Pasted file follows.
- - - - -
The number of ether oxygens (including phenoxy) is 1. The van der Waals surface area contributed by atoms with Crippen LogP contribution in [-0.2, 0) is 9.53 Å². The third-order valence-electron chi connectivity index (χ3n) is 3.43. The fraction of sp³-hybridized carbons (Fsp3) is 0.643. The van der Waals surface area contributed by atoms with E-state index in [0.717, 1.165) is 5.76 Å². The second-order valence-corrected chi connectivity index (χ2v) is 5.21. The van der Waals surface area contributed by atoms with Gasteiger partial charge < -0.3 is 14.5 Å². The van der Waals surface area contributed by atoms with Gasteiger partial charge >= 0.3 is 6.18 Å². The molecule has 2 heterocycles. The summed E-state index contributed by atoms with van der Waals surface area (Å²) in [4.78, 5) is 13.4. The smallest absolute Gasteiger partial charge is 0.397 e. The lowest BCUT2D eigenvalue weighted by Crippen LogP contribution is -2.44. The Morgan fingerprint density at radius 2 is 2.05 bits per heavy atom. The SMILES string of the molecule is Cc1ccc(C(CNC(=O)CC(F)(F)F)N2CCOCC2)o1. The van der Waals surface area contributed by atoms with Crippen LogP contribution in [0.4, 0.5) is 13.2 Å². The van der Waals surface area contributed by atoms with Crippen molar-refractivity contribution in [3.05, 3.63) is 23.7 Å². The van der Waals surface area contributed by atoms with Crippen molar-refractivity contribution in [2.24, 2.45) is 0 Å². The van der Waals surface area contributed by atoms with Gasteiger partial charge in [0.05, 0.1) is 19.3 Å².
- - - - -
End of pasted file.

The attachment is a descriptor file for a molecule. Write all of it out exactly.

The number of ether oxygens (including phenoxy) is 1. The van der Waals surface area contributed by atoms with Crippen LogP contribution in [-0.2, 0) is 9.53 Å². The third-order valence-electron chi connectivity index (χ3n) is 3.43. The fraction of sp³-hybridized carbons (Fsp3) is 0.643. The van der Waals surface area contributed by atoms with E-state index in [0.717, 1.165) is 5.76 Å². The second-order valence-corrected chi connectivity index (χ2v) is 5.21. The van der Waals surface area contributed by atoms with Gasteiger partial charge < -0.3 is 14.5 Å². The van der Waals surface area contributed by atoms with Gasteiger partial charge >= 0.3 is 6.18 Å². The molecule has 2 heterocycles. The summed E-state index contributed by atoms with van der Waals surface area (Å²) in [4.78, 5) is 13.4. The smallest absolute Gasteiger partial charge is 0.397 e. The lowest BCUT2D eigenvalue weighted by Crippen LogP contribution is -2.44. The Morgan fingerprint density at radius 2 is 2.05 bits per heavy atom. The SMILES string of the molecule is Cc1ccc(C(CNC(=O)CC(F)(F)F)N2CCOCC2)o1. The van der Waals surface area contributed by atoms with Crippen LogP contribution in [0.4, 0.5) is 13.2 Å². The van der Waals surface area contributed by atoms with Crippen molar-refractivity contribution in [3.05, 3.63) is 23.7 Å². The van der Waals surface area contributed by atoms with Crippen molar-refractivity contribution in [2.24, 2.45) is 0 Å². The van der Waals surface area contributed by atoms with Gasteiger partial charge in [0.05, 0.1) is 19.3 Å².